At what point in your process does code review happen? Do you do any code review prior to merge into trunk? What about code review before merging across branches, in your process?

It doesn't really matter too much who does the merging, as long as you have a consistent process. Merging is fairly routine when it goes smoothly. Clearly it makes more sense usually for the person/people who wrote the code to resolve any conflicts with it. Merge conflicts should be rare. If you are experiencing merge conflicts too often, then it means your branches are not independent enough and/or you are letting them run too long.


Are you trying to run a code tree or a code lattice?


Trees are less complex than lattices.

Sometimes things can go a little quirky with a merge and you have to get it sorted manually. These quirks come up more often with lattices, and are harder to figure out. If you are not careful you can end up with things like circular merges (which confuse some automated tools) and merges that end up taking or depending on code that is not the newest.

You can run your code repository any way you want, but I recommend sticking with a tree if you can.

If you think your devs would have trouble figuring out the difference, then yes, I would recommend you train up someone to be the SCM admin.


I have seen it work where the branches were strictly hierarchical, that is one is expected to be more stable than the last and any fixes that go into the more stable branch should get merged into all upstream branches.

Individual developers are responsible for forward merges while a periodic task does the reverse merge. The task after merging locally runs the build+unit tests and commits on success. If there is a conflict that can't be auto-resolved or build/test fail, the developer with the last commit is responsible to unblock the process.

The task should run frequently enough (few hours to max daily) so that the upstream branches always super set of downstream, there by avoiding too many conflicts in auto-merge.


You definitely should not be merging your changes into someone else's branch. The reason for working in a branch is to have an isolated environment.

If you make changes in the branch you are working on, then notice some undesirable behaviour in the compiled application, you need to able to figure out which of your changes caused the application to break. If other developers have merged their changes into your branch, any of their changes could be causing the problem, but you don't know all the details of what they changed, and you could waste time tracking down an issue that the other developer has already found and fixed.

In my dev team we create a 'platform' branch for each sprint, then branch off it for each story. When stories are complete we merge them into an 'integration' branch. Refactoring changes are done in the 'platform' branch and communicated to other developers who merge these changes into their story branches when they are ready.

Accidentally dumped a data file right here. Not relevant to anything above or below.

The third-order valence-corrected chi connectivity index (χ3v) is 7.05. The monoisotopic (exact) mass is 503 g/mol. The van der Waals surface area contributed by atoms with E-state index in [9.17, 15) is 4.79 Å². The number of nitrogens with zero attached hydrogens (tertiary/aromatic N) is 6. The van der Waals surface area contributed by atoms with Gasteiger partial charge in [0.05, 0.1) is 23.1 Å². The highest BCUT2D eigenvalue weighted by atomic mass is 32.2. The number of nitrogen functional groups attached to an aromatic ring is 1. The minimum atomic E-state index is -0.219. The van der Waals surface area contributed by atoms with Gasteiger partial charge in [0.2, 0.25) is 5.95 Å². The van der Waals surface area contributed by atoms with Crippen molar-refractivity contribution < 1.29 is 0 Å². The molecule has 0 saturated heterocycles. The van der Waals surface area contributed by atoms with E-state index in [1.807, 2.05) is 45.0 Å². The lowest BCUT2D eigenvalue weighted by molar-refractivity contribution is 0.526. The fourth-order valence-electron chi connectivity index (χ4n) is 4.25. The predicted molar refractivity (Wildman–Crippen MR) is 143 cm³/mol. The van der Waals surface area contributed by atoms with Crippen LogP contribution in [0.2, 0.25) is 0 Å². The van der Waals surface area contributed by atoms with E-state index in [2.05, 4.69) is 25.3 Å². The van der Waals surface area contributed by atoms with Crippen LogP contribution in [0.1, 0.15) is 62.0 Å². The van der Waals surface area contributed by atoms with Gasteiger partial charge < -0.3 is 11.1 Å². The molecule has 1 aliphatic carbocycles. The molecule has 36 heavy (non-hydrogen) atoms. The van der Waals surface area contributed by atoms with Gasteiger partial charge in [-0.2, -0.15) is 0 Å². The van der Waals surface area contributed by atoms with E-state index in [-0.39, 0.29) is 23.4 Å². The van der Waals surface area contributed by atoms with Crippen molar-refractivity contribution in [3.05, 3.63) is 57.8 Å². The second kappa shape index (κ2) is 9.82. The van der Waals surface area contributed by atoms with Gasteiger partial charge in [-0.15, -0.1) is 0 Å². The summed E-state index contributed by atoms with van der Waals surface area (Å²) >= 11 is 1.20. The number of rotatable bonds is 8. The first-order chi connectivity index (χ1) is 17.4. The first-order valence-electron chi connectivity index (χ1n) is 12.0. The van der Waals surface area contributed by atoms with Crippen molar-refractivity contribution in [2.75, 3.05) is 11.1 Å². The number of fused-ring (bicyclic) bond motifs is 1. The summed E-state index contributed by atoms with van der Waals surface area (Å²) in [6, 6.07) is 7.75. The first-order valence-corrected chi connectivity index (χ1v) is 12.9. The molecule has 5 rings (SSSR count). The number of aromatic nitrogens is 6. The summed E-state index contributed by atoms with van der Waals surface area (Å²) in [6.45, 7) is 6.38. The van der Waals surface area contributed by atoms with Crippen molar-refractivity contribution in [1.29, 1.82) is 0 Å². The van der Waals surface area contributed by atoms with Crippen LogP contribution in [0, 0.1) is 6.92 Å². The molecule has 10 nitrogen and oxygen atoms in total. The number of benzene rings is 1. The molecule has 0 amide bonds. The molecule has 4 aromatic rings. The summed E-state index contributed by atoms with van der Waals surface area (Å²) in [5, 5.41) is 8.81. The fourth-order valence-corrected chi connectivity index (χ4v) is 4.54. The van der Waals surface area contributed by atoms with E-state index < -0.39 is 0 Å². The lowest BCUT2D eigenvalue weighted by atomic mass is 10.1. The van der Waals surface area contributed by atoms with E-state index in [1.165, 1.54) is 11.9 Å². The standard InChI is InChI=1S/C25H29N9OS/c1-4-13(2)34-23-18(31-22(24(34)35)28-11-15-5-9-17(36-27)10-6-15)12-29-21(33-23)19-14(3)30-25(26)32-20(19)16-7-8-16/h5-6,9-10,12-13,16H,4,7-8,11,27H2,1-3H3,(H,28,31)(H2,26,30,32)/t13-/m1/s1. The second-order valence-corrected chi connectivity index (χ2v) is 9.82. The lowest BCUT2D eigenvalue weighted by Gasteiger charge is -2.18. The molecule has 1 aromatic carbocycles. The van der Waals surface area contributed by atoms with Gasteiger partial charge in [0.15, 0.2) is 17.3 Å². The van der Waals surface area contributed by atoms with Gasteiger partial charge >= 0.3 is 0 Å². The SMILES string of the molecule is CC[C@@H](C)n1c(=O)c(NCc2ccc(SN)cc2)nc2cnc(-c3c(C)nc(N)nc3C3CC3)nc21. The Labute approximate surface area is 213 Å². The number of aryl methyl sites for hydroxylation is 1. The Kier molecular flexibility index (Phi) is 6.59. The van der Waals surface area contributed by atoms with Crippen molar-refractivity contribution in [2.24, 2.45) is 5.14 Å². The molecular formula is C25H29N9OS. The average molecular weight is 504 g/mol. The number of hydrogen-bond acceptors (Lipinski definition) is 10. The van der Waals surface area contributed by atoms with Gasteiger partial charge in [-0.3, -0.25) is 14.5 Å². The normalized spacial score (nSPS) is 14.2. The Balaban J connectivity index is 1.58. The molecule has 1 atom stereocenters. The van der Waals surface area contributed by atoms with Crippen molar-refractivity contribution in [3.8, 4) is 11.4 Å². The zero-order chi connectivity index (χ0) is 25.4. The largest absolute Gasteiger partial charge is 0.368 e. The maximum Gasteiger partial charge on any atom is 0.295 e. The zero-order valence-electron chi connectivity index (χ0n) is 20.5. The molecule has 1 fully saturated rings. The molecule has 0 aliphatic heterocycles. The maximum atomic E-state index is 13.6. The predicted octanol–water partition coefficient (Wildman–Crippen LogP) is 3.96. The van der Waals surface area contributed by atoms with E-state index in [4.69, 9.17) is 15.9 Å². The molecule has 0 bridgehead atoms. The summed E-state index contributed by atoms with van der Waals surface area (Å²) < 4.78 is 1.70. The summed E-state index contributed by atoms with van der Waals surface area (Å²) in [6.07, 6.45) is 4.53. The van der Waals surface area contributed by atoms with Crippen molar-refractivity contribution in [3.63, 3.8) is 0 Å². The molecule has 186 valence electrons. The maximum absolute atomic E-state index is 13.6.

This works well because:

  1. Each developer is in control of the code they are working on, only incorporating refactoring by other developers when it's a good time for them.
  2. There is an 'integration' branch containing all the completed stories that the QA team can test during the sprint.
  3. At the end of the sprint we can merge the 'platform' branch and the story branches for accepted stories into 'master', leaving out incomplete or unaccepted stories from the next release candidate.
  4. Merging stories is easy with few conflicts because refactoring changes with widespread impact are done in the 'platform' branch and are already merged into each story.

You should think carefully about what you are trying to achieve and design a branching/merging scheme that helps you to achieve that. Don't be a slave to the tools, make the tools work for you.


Disclaimer: I mainly use Git nowadays, and we release our product (in contrast to projects) once a year. So, this might be slightly biased.

We use branches in two cases. Feature branches are created and maintained by individual developers. They can be shared, but usually the creator merges it back on the main development branch after the feature is implemented. The other type of branch is what we call release branches. Those are created as forks from the development branch and solely exist to implement hot fixes. Those branches never merge back again or receive a merge from other branches. Fixes travel by Cherry-picks only. The developer that implemented the fix is responsible to do that.

Those are also the two most sensible uses of branches I can think of. Most likely you have a different development cycle and needs, but I think you would still benefit from a similar approach.

That said, there are, of course, other workflows, which use branches in still a different manner ([1] [2]). You might want to have a look at those, too.

One last thing: if you want to make heavy use of branches, first choose an SCM with light weight branches. I let you guess which particular one I have in mind.